Hi--Just wanted to introduce myself.  I joined PPMD in January as the Research and Advocacy Director after 11 years at MDA running their translational research and drug development programs.  At PPMD I'll be further developing work with drug companies, reviewing and growing the main research program and participating in advocacy intiatives.  I will also try to jump in as much as possible to answer questions about research and track down information about new treatments/therapies that anyone hears about.  One of my first projects along this line is to get to the bottom of this stem cell report from Costa Rica.  If anyone posts something that needs a response from me and you don't hear from me, you can always send me a nudge at sharon@parentprojectmd.org.  I'm really excited about the chance to focus exclusively on Duchenne and am looking forward to hearing from all of you.

 

Best Wishes,

Sharon Hesterlee

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My biggest problem with the FDA is that they don't have a standard model for risk assumption.

Here's an example: Washington state is considering banning the use of BPAs because there is a large body of evidence suggesting all kinds of harm in humans and animals. BPAs are in tons of stuff, including the lining of canned goods that people, including children, consume every day.

So the FDA is perfectly willing to let the public assume risk on behalf of the plastics industry. Right now, we're all assuming risk of heart disfunction, endocrine disruption, reproductive disorder (including the mutation of egg and sperm cells that may very well contribute to diseases like Duchenne) because the FDA won't ban the use of BPA.

But we're not allowed to assume risk on our own behalf in an attempt to save our lives.

To me, it seems like their desire to protect us from harm only extends until it runs right into a well-funded lobby.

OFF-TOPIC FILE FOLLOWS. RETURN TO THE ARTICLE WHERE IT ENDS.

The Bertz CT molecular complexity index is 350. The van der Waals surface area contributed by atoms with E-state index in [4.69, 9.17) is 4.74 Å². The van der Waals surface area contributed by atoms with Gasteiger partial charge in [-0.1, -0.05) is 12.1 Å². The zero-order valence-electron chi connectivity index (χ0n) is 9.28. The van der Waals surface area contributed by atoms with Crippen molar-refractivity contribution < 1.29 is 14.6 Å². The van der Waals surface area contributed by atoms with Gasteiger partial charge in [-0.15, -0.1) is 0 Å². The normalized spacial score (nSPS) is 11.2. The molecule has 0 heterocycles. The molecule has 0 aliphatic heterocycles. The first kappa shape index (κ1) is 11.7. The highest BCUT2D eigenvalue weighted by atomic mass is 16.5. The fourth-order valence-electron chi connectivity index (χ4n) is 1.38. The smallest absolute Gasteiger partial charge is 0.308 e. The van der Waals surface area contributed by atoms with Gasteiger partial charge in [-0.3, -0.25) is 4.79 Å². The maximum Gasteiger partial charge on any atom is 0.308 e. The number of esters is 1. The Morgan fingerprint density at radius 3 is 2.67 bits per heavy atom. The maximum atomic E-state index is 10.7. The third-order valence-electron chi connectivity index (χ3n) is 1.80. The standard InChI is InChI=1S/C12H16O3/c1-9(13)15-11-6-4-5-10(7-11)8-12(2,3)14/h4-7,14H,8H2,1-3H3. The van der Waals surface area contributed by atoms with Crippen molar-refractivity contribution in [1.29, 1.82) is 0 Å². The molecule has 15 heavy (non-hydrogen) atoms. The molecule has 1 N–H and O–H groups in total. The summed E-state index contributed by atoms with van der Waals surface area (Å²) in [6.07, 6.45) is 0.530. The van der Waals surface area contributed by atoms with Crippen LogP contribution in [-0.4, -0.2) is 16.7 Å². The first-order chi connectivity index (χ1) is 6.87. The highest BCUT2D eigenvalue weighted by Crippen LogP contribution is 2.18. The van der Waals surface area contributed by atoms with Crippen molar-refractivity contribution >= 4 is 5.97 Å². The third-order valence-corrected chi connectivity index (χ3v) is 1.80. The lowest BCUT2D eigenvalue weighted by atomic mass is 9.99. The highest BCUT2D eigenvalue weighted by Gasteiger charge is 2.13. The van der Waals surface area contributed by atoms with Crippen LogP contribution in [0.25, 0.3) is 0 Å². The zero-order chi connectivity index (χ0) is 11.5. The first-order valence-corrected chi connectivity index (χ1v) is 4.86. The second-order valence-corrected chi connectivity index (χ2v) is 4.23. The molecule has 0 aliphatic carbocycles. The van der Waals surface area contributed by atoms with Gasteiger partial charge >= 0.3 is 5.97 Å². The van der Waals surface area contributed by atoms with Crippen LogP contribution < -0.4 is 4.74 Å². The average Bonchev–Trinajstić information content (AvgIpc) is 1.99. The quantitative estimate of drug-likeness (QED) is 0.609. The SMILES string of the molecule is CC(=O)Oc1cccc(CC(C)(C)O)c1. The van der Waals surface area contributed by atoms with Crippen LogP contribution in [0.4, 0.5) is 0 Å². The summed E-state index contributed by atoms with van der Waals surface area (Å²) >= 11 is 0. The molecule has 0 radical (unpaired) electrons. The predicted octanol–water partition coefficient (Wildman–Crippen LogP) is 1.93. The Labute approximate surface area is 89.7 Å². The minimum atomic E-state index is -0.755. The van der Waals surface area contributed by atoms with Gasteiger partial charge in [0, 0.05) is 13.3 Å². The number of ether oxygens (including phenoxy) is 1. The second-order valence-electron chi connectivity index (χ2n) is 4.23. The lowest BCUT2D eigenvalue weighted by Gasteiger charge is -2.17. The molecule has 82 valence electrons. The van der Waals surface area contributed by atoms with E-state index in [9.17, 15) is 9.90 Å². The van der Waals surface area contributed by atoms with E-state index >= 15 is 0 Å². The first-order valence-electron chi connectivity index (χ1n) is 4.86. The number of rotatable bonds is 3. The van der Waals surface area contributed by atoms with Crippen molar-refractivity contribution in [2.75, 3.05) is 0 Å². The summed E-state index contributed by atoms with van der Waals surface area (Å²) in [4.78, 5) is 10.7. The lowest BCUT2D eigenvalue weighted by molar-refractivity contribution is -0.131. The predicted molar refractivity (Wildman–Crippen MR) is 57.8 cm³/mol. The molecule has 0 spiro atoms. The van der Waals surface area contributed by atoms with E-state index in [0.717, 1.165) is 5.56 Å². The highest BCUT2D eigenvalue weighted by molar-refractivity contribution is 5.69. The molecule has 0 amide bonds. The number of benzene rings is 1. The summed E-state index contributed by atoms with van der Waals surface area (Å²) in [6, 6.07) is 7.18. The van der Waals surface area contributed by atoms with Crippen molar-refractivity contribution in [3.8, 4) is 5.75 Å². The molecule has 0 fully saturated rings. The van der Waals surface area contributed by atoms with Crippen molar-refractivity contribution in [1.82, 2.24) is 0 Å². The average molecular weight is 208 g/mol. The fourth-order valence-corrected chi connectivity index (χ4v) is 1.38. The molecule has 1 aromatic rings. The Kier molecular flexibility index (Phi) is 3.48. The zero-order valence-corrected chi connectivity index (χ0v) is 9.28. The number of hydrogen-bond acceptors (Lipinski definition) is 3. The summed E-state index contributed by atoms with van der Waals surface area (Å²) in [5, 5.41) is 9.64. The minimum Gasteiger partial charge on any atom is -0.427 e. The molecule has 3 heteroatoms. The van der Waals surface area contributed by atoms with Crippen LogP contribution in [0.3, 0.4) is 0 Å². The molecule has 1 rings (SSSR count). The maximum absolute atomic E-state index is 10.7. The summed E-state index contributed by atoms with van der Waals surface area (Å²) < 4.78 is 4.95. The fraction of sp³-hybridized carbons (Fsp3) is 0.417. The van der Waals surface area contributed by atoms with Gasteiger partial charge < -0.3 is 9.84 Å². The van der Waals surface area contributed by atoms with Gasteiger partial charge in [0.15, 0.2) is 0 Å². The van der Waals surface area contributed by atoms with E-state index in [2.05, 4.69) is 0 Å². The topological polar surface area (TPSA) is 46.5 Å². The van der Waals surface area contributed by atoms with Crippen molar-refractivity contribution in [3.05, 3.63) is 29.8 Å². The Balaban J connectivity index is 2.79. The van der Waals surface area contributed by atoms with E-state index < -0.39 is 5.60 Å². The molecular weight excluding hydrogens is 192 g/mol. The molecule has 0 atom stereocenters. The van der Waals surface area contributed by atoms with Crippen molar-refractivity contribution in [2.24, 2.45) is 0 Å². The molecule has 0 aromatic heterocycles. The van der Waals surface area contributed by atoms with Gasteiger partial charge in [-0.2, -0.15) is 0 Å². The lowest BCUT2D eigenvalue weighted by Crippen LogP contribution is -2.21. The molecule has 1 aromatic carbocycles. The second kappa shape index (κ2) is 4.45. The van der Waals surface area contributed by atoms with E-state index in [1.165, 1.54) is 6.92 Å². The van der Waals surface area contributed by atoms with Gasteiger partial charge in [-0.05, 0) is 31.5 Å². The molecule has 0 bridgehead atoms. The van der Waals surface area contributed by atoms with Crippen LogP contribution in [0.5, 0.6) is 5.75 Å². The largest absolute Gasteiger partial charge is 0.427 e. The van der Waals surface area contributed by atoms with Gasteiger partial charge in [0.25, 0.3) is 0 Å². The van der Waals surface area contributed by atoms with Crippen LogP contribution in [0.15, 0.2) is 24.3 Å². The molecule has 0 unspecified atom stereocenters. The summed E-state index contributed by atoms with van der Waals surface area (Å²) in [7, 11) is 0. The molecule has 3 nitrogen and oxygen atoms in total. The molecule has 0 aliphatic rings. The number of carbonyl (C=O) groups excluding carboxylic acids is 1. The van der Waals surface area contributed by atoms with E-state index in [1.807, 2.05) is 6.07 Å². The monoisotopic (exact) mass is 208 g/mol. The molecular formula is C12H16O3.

That's obviously different divisions of the FDA, but they do have overall leadership that should be setting consistency here.
I think when we lean on Congress there should be a list of names of children in the USA who have died in the past 5 years from Duchenne. There should also be a list of names of families currently seeing their children at the end of thier lives this year. Families on each list should provide permission to supply their address and phone, maybe a pic of their child so we can tell Congress/FDA it will be THEIR responsibility to contact these families and explain what went wrong, what will be corrected, exactically WHEN the corrections will take place.

Maybe this way the urgency of our situation will sink in!

Paul Cliff said:
Sharon,

I think your list is well focused, and in most instances, these are issues common to all genetic diseases. As I see it, one of the problems is that FDA personnel feel accountable for instances in which harmful drugs and devices are approved when they shouldn't have been or aren't removed from the market fast enough. Unfortunately, they don't feel accountable for instances in which they are too slow to approve life saving medications. With apologies to Ofelia, my father and all the other professional statisticians I have known, there are lies, damned lies and statistics, but I expect it would be easy to demonstrate that more boys have died from Duchenne, to say nothing of the other diseases out there for which there is no treatment, in the last ten years then died from Vioxx, phen-fen (sp?) and all the other inappropriate life style drug approvals combined.

It would seem too late this year, but perhaps next year we could build on the success of the MD Care Act which made the NIH accountable for translating basic research into usable drugs and standards of care for neuromuscular diseases. Lean on Congress to hold hearings to have the head of the FDA come down and identify which conditions have orphan drugs in the approval process, where they are in the approval process and how many people died of that condition since the last hearing. That would get old real fast for our friends at the FDA, and I'm sure that they would be a little less cautious and a little more generous with their funding and time.
Cheryl,

The only way to put some pressure on FDA or any agencie is by making them feel the urgency doing what you are saying or with media pressure.
JP.

cheryl cliff said:
I think when we lean on Congress there should be a list of names of children in the USA who have died in the past 5 years from Duchenne. There should also be a list of names of families currently seeing their children at the end of thier lives this year. Families on each list should provide permission to supply their address and phone, maybe a pic of their child so we can tell Congress/FDA it will be THEIR responsibility to contact these families and explain what went wrong, what will be corrected, exactically WHEN the corrections will take place.